And smoking bans are wonderful examples of centralised top down state control. The state decides what’s good for everyone, and introduces laws banning smoking, more or less everywhere. The job of individual smokers is to stop smoking, in accordance with the decree of the state. We are not to live as individuals, making up our own minds how we will live: we are all to be obedient members of society, and we should conform to the social will, as enacted in Brussels by the experts. The EU parliament voted in 2009 for a European smoking ban, with show trials for recaltricant smokers. In the more haphazard USA, only a few states and cities have done the same.

The Soviet Union may have disintegrated 30 or more years ago, but it seems to have reproduced itself in the European Union. And having reproduced itself and expanded, this new European Union is now experiencing the same sort of mounting centrifugal forces that tore the Soviet Union apart.  More and more people want to escape from it.

One might almost say that if the centrally-planned Soviet Union confronted an anarchic, free-wheeling America at the end of WW2, the two have now more or less swapped places – or swapped ideologies – with the USA now well on its way to becoming a socialist state, particularly in California. And Europe is already a socialist state.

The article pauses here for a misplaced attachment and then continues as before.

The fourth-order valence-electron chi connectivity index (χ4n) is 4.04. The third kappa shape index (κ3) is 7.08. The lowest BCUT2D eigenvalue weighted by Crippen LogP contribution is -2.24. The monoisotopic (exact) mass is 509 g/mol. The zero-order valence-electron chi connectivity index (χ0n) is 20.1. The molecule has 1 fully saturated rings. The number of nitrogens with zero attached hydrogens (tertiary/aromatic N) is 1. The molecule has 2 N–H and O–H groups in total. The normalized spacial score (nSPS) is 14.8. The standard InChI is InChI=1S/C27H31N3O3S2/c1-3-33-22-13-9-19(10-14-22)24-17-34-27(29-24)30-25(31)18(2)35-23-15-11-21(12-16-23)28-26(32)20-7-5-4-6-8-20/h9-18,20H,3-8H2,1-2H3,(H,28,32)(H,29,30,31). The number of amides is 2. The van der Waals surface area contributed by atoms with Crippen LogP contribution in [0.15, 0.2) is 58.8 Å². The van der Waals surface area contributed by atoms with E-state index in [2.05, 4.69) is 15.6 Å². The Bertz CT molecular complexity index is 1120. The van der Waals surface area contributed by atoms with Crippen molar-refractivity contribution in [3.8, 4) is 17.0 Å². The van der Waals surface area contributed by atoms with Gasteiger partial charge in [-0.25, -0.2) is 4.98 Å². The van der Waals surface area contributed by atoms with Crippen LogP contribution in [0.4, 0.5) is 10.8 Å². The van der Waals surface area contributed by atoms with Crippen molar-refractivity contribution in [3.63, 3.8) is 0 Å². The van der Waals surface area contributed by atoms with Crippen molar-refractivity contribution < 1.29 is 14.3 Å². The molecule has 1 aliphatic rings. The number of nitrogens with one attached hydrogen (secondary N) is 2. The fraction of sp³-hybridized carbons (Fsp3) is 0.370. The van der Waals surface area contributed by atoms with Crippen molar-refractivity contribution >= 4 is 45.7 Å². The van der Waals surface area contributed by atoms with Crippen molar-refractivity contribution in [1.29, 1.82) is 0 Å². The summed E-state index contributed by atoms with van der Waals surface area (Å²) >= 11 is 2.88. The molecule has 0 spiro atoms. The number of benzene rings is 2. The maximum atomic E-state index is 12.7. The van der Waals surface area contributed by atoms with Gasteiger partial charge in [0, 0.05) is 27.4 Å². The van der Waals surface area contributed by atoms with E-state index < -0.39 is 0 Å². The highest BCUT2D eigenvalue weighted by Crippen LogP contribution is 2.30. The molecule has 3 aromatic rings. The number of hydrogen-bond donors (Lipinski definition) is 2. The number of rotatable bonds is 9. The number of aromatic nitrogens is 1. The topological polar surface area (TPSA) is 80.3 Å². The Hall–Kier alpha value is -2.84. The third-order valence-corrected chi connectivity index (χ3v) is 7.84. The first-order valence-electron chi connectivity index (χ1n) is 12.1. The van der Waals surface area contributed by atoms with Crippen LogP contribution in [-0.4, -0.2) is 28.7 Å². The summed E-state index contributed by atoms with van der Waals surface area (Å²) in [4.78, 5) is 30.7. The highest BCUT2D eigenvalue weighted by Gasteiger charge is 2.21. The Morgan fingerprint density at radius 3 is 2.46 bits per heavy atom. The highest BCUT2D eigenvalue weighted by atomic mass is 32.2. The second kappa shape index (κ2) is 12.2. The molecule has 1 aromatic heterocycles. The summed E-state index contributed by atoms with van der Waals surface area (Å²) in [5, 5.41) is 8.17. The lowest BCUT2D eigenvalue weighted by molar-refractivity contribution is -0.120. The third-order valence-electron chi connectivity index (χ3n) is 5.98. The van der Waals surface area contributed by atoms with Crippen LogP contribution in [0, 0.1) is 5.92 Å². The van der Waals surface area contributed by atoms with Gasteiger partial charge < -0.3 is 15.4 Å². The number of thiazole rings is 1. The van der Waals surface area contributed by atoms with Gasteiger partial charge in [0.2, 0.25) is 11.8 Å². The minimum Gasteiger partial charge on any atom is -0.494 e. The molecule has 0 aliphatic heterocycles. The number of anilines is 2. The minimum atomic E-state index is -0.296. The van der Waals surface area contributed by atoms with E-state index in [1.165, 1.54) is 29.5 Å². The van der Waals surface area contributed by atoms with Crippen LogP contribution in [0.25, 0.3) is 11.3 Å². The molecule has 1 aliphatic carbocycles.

And Donald Trump is an American magnate who is setting out on the herculean task of restoring the USA to being an anarchic, free-wheeling, enterprising place rather than a planned and regulated and controlled society. For in the US Deep State, that I was writing about yesterday,  he’s up against something that is essentially concerned with planning and controlling society. For the military are always planning and controlling and regimenting.

This struggle between spontaneity and planning, between the individual and society, seems to swing first one way, and then the other. At one time anarchic individualism reigns, before being subdued by planned social collectivism, which then gives way once again to anarchic individualism. It seems to be a never-ending tug of war, going one way and then the other.

And the two sides in this struggle always seem to demonise each other. It always seems to be a struggle between black and white. Donald Trump is regularly described as being more or less a new Hitler (another thoroughly demonised figure). I’ve been listening to Jerome Corsi ‘decoding’ QAnon in recent months, and he talks regularly about ‘white hats’ versus ‘black hats’. The white hats are the good guys, and the black hats are the bad guys, and there seems to be no place in between for ‘grey hats’ or ‘beige hats’. And so in his demonology, Hillary Clinton and Barack Obama are the principal satanic figures, wearing the blackest of black hats, while Roseanne Barr may or may not be a black hat. And what is going on in the US intelligence agencies is like Mad Magazine’s Spy vs Spy, with the white hats in US military intelligence fighting the black hats in the CIA. The entiire US political system seems to be in a state of civil war. And in fact many commentators are saying that a real civil war is imminent.